Guidelines

A Free-Form Dance Environment                                                                         
The Sugar Dance is specifically designed and offered for fun and well-being of course, but also for the healing and strengthening of self and community. 
There's no right way to dance or move at the Sugar Dance.  There's actually no obligation to dance at all.  
You are in charge of Your Dance and are invited to be as free as you wish, while also making sure that your presence on the dance floor is safe and respectful for others.
 

No talking during the Dance
In order to help foster a safe, caring, respectful and in many ways, sacred environment, we ask participants to suspend conversations for the entire duration of the dance. This alone provides an opportunity to be more introspective, and access feelings and insights often difficult to access in our ordinary reality.

A Barefoot Dance 
We choose dance halls with wood floors suited for barefoot dancing.  If your feet are too tender, soft dance shoes (no heels or hard edges-soles) are allowed.  Because most everybody is dancing barefoot, wearing street shoes is not accepted as it can be very dangerous/painful to others' feet.
 

Arriving on Time
Participants are requested to arrive on time which means at the scheduled time for the dance. The doors will be closed 10 minutes after the dance warm-up begins, as a means to prevent interruptions once the dance has begun (you know, kind of like in church, when someone arrives late and proceeds to go sit in a front row, it can pull dancers out of their dance-prayer and be disruptive).

Absolutely No Alcohol
We request that participants do not consume alcohol prior or during the dance as a means to keep everyone safe. 

Facilitators reserve the right to refuse admission to anyone smelling alcohol.  No exception!
 

Warming up
We offer a warm-up period for the first 15 minutes of the dance.  Participants are encouraged to prepare their body for their dance by moving slowly and/or stretching.  The Sugar Dances can be vigorous and engaging so we ask participants to deeply care for their body in order to maximize the safety and depth of their dance experience.

Clothing
Feel free to dress-up or dress-down (well, to a degree as clothing is not optional here!).  Wear comfortable clothes to move or roll around the dance floor if you so choose (we keep the dance floor clean for that purpose).  Feel free to dress up in any way that makes you feel good and honors your Spirit on that particular day.  The Dance offers an opportunity to play, explore and be free-innocent in a non-judgemental place.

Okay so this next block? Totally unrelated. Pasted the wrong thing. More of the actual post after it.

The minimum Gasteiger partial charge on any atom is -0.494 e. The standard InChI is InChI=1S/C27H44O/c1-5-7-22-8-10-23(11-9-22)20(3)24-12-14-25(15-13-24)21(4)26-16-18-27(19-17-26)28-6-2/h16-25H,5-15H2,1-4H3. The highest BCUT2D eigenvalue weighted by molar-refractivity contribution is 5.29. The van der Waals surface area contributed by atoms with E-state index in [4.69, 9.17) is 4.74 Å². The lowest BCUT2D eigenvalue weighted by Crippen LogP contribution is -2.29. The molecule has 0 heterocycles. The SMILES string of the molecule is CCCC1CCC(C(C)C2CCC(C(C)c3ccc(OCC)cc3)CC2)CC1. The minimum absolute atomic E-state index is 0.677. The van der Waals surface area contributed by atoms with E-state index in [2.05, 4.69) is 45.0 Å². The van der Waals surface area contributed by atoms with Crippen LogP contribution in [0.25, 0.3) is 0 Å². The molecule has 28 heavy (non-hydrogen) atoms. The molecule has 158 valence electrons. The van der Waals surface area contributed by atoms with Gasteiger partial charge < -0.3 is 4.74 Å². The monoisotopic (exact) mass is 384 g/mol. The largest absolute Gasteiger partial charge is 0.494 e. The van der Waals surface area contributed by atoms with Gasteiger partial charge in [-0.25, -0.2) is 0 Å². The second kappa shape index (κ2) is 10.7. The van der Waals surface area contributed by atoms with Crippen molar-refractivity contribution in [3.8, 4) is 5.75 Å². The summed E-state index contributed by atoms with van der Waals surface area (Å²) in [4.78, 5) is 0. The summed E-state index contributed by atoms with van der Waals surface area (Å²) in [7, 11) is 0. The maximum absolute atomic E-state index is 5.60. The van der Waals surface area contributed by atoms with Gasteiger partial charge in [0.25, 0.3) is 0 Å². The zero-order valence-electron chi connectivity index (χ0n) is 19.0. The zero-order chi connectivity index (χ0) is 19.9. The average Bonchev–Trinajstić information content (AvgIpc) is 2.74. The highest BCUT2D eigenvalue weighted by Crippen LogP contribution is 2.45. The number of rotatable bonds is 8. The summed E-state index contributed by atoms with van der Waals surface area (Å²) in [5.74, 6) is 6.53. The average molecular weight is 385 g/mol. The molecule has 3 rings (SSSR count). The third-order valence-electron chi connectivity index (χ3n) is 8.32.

Eating
We recommend that participants eat their last meal at least 2 hours before dance so their energy for the dance can be optimum.  Having a snack or fruit before dance is OK but a heavier meal will weigh your dance down.  No eating is allowed in the dance hall.
 

Hydration
Just like during a hike, drinking water during dance is important.  Bring a non-glass water bottle to make sure you drink plenty of water during your dance.

Partner Dancing and Respect
The Sugar Dance can be a very engaging and playful environment for free-form partner dance.  We however ask participants to be deeply respectful of others' space as they may not wish to dance with you when invited.  Discover that sensitivity that will tell you if and when a person is willing to engage with you in a spontaneous partner dance.   

End Circle-Sharing
At the end of the dance, participants circle up, if they wish to stay for that part of the dance, and are encouraged to share their insights, healings or breakthroughs experienced during the dance.
This optional sharing can be a powerful opportunity to reveal one’s heart in the circle, and can greatly assist in developing trust and intimacy between participants, and naturally contribute to the building of community.

Volunteering
We encourage participants to join in the co-creation, governance and nurturing of the dance, as for many, such a place is the Heart of the Village.  Musicians and DJ’s are invited to collaborate in the creation of a supportive, accessible to all, spirited and transformative musical landscapes for the dances.

Bringing a Friend to the Dance
Some people are shy and may be intimidated by dancing, as it can sometimes be, as we know, a vulnerable experience.  Should you invite a friend to the dance, please make sure you have them read these guidelines, and make them feel comfortable that they are coming to a safe and supportive environment, regarding of their age, dance experience, physical conditions or emotional state.  People dealing with loss and grief can often derive great relief from freely dancing-moving their emotions.

Bringing Children to the Dance
The dance is suited for children if they can abide by the same guidelines of no talking and respect for others.  Parents must make sure that they watch over the safety of their children and that the children do not hinder participants' enjoyment of the dance. 

Cost
We believe that healing, well-being and feeling nourished by a sense of community shouldn’t be a luxury…  The Sugar Dances are thus offered on a donation basis.
No-one will be turned away for lack of funds or for not having anything to trade.  For more information, please see details under "cost"